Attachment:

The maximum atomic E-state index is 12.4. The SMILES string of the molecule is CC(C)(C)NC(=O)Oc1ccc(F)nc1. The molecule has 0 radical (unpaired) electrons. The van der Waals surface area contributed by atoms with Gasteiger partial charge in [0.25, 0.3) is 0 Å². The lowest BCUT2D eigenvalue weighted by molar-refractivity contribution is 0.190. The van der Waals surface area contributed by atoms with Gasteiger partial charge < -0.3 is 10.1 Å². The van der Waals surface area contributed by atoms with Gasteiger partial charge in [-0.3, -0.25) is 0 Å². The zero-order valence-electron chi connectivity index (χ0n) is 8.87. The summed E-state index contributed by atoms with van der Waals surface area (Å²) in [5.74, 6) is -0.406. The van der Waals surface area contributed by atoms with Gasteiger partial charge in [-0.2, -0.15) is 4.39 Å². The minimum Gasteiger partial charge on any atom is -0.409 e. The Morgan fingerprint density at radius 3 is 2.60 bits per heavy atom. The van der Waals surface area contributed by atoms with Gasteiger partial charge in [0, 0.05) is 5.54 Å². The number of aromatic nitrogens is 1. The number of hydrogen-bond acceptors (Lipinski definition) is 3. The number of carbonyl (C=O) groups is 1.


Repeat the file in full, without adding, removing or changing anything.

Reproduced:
The maximum atomic E-state index is 12.4. The SMILES string of the molecule is CC(C)(C)NC(=O)Oc1ccc(F)nc1. The molecule has 0 radical (unpaired) electrons. The van der Waals surface area contributed by atoms with Gasteiger partial charge in [0.25, 0.3) is 0 Å². The lowest BCUT2D eigenvalue weighted by molar-refractivity contribution is 0.190. The van der Waals surface area contributed by atoms with Gasteiger partial charge < -0.3 is 10.1 Å². The van der Waals surface area contributed by atoms with Gasteiger partial charge in [-0.3, -0.25) is 0 Å². The zero-order valence-electron chi connectivity index (χ0n) is 8.87. The summed E-state index contributed by atoms with van der Waals surface area (Å²) in [5.74, 6) is -0.406. The van der Waals surface area contributed by atoms with Gasteiger partial charge in [-0.2, -0.15) is 4.39 Å². The minimum Gasteiger partial charge on any atom is -0.409 e. The Morgan fingerprint density at radius 3 is 2.60 bits per heavy atom. The van der Waals surface area contributed by atoms with Gasteiger partial charge in [0, 0.05) is 5.54 Å². The number of aromatic nitrogens is 1. The number of hydrogen-bond acceptors (Lipinski definition) is 3. The number of carbonyl (C=O) groups is 1.